Welcome Recruiter 1 Recruiter 2 Recruiter 3 Recruiter 4
Slot 1 Interviewer 1 Interviewer 2 Interviewer 3 Interviewer 4
Slot 2 Interviewer 2 Interviewer 3 Interviewer 4 Interviewer 1
Slot 3 Interviewer 3 Interviewer 4 Interviewer 1 Interviewer 2
Slot 4
Interviewer 4 Interviewer 1 Interviewer 2 Interviewer 3
Wrap-up Recruiter 1 Recruiter 2 Recruiter 3 Recruiter 4

Every interviewer serves as the “As appropriate” interviewer for a candidate. There is no special interviewer who is responsible for being the “As appropriate” interviewer.

At some point in the evolution of the interview loop, the “As appropriate” stopped being optional. Everybody got an “As appropriate” interview. The role of the “As appropriate” interviewer didn’t change. It’s just that the “As appropriate” interview always takes place, regardless of the feedback from the other three interviewers.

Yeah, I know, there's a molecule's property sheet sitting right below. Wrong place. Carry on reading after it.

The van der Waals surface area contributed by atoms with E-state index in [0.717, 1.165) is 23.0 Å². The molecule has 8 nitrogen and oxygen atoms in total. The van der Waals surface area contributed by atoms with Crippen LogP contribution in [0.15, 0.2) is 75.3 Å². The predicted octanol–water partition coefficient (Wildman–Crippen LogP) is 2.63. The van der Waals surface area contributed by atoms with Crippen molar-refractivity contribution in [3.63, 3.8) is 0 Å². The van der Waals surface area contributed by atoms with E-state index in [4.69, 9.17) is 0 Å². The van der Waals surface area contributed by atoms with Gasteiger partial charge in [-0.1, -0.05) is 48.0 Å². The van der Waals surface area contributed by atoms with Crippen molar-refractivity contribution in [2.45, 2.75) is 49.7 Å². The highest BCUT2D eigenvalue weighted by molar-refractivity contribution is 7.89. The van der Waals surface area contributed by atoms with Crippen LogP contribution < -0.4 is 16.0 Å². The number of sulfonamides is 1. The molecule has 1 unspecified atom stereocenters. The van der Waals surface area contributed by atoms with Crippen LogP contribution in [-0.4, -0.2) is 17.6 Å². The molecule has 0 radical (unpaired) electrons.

The final interview of the day lost the name “As appropriate”, but people who have been conducting interviews for a long time sometimes accidentally slip into the old terminology.


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  • Michael Taylor 0

    That’s a dangerous thing to post, especially the “current process”. We used to do something similar in that we’d have 1-2 interviews before lunch and then take the interviewee to lunch so they could meet with the CIO. During one particular interview it was clear they weren’t the right candidate so after the 2nd interview my boss walked them out, without lunch. The problem was that the recruiter had already given them the plan for the day (including the lunch with 3rd interview) so needless to say the interviewee knew it was a no as they were being shown out.

    We have since changed our process to only give a general timeframe and 1 interview with possibly another interview if certain people “were available”. We also rarely do lunch anymore and we commit to it even if it is clear the interviewee isn’t going to work out.

    • Martin Ibert 2